From its completion into the late-1930s the South Side Turnverein served as a fixture in the area's German community, but also the southside at large. It hosted musical performances, dances, plays, festivals, and other events. Some were focused on celebrating German heritage, while others were related to the city or other social clubs. Local chapters of the Knights of Pythias and the Young Men's Institute were among the many groups to host events at the Turnverein.
The building also hosted many labor union and political events. Local labor unions including the United German Trad Unions of Indianapolis, Printing Pressman's Union No. 17, Central Labor Union, and the State Federation of Labor used the building. It also served as a meeting place for labor negotiations in the 1940s and 1950s. A political rally for the Progressive Party was held at the Turnverein in 1912. The building even hosted a campaign appearance by John F. Kennedy during his 1960 presidential run.
Anti-German sentiment, fostered by World War I and World War II, spread throughout the United States in the first half of the 20th century. German-American organizations were forced to respond. In 1918, the South Side Turnverein hosted a meeting of "persons of German blood" where resolutions were passed supporting the United States in its war against Kaiser Wilhelm II of Germany. The building's name was Anglicized around the same time, and was commonly referred to as the South Side Turner Hall or South Side Turners' Gymnasium throughout the inter-war and post-war years.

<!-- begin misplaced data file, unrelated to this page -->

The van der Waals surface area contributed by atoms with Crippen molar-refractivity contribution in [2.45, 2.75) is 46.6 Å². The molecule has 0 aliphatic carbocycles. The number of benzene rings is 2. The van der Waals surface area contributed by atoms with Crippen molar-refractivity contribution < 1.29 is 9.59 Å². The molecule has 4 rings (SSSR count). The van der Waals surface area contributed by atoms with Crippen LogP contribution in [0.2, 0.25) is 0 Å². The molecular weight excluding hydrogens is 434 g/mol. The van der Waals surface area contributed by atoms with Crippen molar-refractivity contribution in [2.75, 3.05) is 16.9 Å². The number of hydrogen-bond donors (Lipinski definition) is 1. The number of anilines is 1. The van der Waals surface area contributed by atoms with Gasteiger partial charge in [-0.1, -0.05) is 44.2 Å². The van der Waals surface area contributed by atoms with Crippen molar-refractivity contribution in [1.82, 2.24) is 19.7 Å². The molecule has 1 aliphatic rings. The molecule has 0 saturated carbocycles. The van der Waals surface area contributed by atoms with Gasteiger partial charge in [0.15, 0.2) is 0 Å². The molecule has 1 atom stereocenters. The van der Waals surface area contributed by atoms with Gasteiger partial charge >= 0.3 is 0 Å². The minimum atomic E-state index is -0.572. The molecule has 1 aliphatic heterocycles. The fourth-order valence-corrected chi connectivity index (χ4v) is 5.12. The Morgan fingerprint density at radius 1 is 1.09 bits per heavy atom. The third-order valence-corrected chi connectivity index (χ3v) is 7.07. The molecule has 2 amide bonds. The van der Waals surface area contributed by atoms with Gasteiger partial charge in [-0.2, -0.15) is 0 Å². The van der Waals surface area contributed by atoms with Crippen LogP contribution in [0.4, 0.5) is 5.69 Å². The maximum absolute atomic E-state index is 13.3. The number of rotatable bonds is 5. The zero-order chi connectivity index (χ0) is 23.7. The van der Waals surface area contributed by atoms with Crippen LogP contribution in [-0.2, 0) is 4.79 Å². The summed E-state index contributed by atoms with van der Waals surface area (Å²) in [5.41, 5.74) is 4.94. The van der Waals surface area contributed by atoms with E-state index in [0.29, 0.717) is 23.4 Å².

In the late-1930s, the South Side Turnverein's membership was around 400 people. By 1977, that number had dropped to 62 members. The surrounding neighborhood had changed since the building's completion, and many former members relocated to the Indianapolis suburbs. White flight and the construction of Interstate 70 immediately to the north of the building in the 1970s contributed to the demise of the organization. In December 1978, the Turnverein building was sold to investors and the organization's operations were moved.
After the sale of the building it was used at various times as an athletic club, bar, and music venue.Most recently it was converted into office space.
The German Renaissance Revival structure is a two-story building with a raised basement on a limestone foundation. Its exterior consists of red brick with limestone trim. It has a hipped roof with gabled pavilions. There are brick pilasters on its south façade, which extend through the roof. An octagonal cupola sits on the ridge of the roof.
A prominent feature of the building is the arched windows and panels on its north and south façades. At the center are five groups of single one-over-one windows on the first floor aligned with a three-part arched window on the second floor. The arches feature distinctive limestone voussoirs and springers. The pavilions have a similar arched panel on their north and south façades. These panels consist of half-timbering and stucco with a pair of 15-over-15 windows in their center. They share the same arched design as the windows in the central section of the façades.
The west-facing gable features a relief portrait of Friedrich Ludwig Jahn, the father of the Turner Movement, by noted sculptor Rudolf Schwarz. Schwarz was also known for his work on the Soldiers' and Sailors' Monument in downtown Indianapolis. The original relief suffered extensive damage over its lifetime and was replaced by a reconstruction during the building's renovations in 2019. The remaining components of the original relief are on display inside the building.